A disabled benefit claimant has spoken of his relief at securing the chance to challenge a court’s finding that the government did not break the law when refusing to offer recipients of so-called legacy benefits a £20-a-week increase during the pandemic.
Philip Wayland is one of four claimants given permission to appeal February’s high court ruling that ministers behaved lawfully when failing to offer recipients of benefits such as employment and support allowance (ESA) the same £20-a-week increase given to people receiving universal credit (UC).
That ruling sparked anger and frustration among disabled people, with one ESA claimant describing it as “a punch in the guts to every claimant who has been hanging onto the hope that someone in a position of power and authority would acknowledge and rectify the discrimination that we have suffered”.
Wayland told Disability News Service this week: “It is so blatantly wrong that help was denied to people who were so evidently in need.
“On any moral level the case should be clear cut.
“It is frustrating that we have to go through this to prove something that seems so obvious.
“Relieved is the best word, to finally get the news that they are going to accept and hear the case again, after what was quite a frustrating wait.”
He said the current cost-of-living crisis has made the case even more important than it was when they launched it through solicitors Osbornes Law* last year.
Wayland said he had been “more angry” at the start of the legal case when the injustice was “more raw” and figures showing how many people had died from Covid were being released every day.
But he said the importance of trying to secure payments of more than £1,500 “for so many people who are financially struggling even more now, even if they are not at risk so much from Covid”, meant the stakes were “still as high, even if my anger has plateaued”.
He said such a payment “would really help people at the moment who are quite literally on their knees”.
The high court found in February that the Department for Work and Pensions (DWP) did not breach the European Convention on Human Rights by increasing the standard allowance of universal credit by £20-a-week but not applying a similar increase to 1.9 million ESA claimants, and claimants of jobseeker’s allowance (JSA) and income support.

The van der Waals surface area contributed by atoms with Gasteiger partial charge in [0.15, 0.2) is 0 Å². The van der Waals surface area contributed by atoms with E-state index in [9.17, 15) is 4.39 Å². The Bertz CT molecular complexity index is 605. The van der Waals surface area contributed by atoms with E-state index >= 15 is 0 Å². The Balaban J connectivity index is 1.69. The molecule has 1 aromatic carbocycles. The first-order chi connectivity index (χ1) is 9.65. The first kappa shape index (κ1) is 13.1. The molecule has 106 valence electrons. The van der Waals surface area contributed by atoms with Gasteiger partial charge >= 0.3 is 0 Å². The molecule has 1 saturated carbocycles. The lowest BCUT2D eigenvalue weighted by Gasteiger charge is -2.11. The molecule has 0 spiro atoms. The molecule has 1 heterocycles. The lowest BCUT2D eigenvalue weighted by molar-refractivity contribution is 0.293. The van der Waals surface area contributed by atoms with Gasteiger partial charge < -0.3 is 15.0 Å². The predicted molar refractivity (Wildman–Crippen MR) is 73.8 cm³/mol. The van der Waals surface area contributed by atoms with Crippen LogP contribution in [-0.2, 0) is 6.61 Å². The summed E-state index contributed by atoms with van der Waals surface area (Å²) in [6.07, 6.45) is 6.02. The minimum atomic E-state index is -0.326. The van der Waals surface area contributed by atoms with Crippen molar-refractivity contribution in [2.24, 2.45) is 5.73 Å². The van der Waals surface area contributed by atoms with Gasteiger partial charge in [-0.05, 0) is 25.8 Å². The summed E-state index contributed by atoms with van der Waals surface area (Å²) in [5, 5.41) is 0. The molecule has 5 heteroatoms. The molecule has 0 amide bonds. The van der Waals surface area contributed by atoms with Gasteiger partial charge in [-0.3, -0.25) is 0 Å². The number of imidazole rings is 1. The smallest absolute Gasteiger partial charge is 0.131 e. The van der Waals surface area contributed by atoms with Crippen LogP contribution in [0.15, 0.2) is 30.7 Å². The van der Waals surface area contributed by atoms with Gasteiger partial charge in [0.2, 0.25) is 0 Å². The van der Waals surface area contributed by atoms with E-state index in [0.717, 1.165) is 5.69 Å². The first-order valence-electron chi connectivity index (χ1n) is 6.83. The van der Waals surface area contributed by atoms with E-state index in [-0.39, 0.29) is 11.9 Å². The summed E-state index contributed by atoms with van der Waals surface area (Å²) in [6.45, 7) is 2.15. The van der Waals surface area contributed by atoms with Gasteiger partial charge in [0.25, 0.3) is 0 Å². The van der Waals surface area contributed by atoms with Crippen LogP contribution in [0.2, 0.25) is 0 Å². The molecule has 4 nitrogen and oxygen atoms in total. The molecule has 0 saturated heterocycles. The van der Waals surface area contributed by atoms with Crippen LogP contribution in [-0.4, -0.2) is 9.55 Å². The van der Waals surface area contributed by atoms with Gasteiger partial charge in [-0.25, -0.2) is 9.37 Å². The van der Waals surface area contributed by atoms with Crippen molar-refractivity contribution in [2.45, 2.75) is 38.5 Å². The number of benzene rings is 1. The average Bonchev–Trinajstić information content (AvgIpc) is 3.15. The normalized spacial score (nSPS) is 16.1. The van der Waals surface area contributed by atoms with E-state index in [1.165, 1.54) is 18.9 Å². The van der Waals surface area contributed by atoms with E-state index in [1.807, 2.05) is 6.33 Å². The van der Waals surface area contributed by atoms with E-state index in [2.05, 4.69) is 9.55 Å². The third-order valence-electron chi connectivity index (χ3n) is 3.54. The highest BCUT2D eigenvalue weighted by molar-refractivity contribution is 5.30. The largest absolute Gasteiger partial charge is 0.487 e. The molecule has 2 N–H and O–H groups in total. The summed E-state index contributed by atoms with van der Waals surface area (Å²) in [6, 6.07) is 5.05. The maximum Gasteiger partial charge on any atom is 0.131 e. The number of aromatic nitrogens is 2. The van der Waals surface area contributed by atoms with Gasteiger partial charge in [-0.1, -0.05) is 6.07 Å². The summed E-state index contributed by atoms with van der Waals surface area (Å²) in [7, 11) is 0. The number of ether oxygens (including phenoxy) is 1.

Whilst the high court accepted that there was discrimination towards disabled people on legacy benefits, the judge ruled that the difference in treatment was justified.
Mr Justice Swift had accepted the justification put forward by work and pensions secretary Therese Coffey that the UC increase was intended to provide extra support to those who had lost their jobs due to the pandemic and were forced to claim UC for the first time.
He found in favour of DWP even though the court had heard evidence that those new to benefits tended to have higher rates of savings and were therefore better able to meet the costs of the pandemic than existing claimants.
The court had also heard that hundreds of thousands of disabled people, who were already disproportionately affected by poverty, had been forced to survive on “historically low rates” of benefits during a pandemic that had led to a significant rise in their cost of living.
In March 2021, as part of its #20More4All campaign, Disabled People Against Cuts had delivered mail bags full of the testimonies of disabled people to DWP, the Treasury and 10 Downing Street, describing the financial struggles they had faced during the pandemic.
The uplift was maintained for 18 months, between 30 March 2020 and 5 October 2021.
Now, more than five months after the high court ruling, the Court of Appeal has given Wayland and three other claimants permission to appeal that decision.
Two of the claimants were in receipt of ESA and the other two received income support and JSA.
Martin Keatings, a carer and another of the claimants, welcomed the Court of Appeal’s decision.
He said: “It was wrong for Mr Justice Swift to say that those who were already on benefits were more accustomed to surviving on a low income, particularly with respect to [disabled people] and unpaid carers, the latter of whom received no assistance with the extra personal protective equipment they required to fulfil the same role as their private and public sector counterparts.”
He added: “It is simply not good enough to say on one hand that, yes, legacy claimants were discriminated against, but that it was proportional – discrimination of this type can never be proportional.
“It is my sincere hope that the court will see sense, particularly in light of current strains on carers, and overturn the previous decision.”
Wayland, Keatings and their fellow claimants now have to wait again to learn when the appeal will be held.
A DWP spokesperson said: “It would not be appropriate for us to comment while the litigation is ongoing.
“It has always been the case that claimants on legacy benefits can make a claim for universal credit if they believe they will be better off.”
In April, the Department for Work and Pensions (DWP) finally published figures proving that at least one million disabled people would eventually be left worse off through the move to universal credit.
That report concluded that just as many claimants of ESA would eventually lose out as would gain from the move across to UC, once the rollout of the new system was complete.
And Chloe Smith, the minister for disabled people, has told MPs on the Commons work and pensions committee that it was too expensive and too much effort to produce figures that would show what happened to disabled people who made a claim for universal credit and had been put through the work capability assessment process (see separate story).
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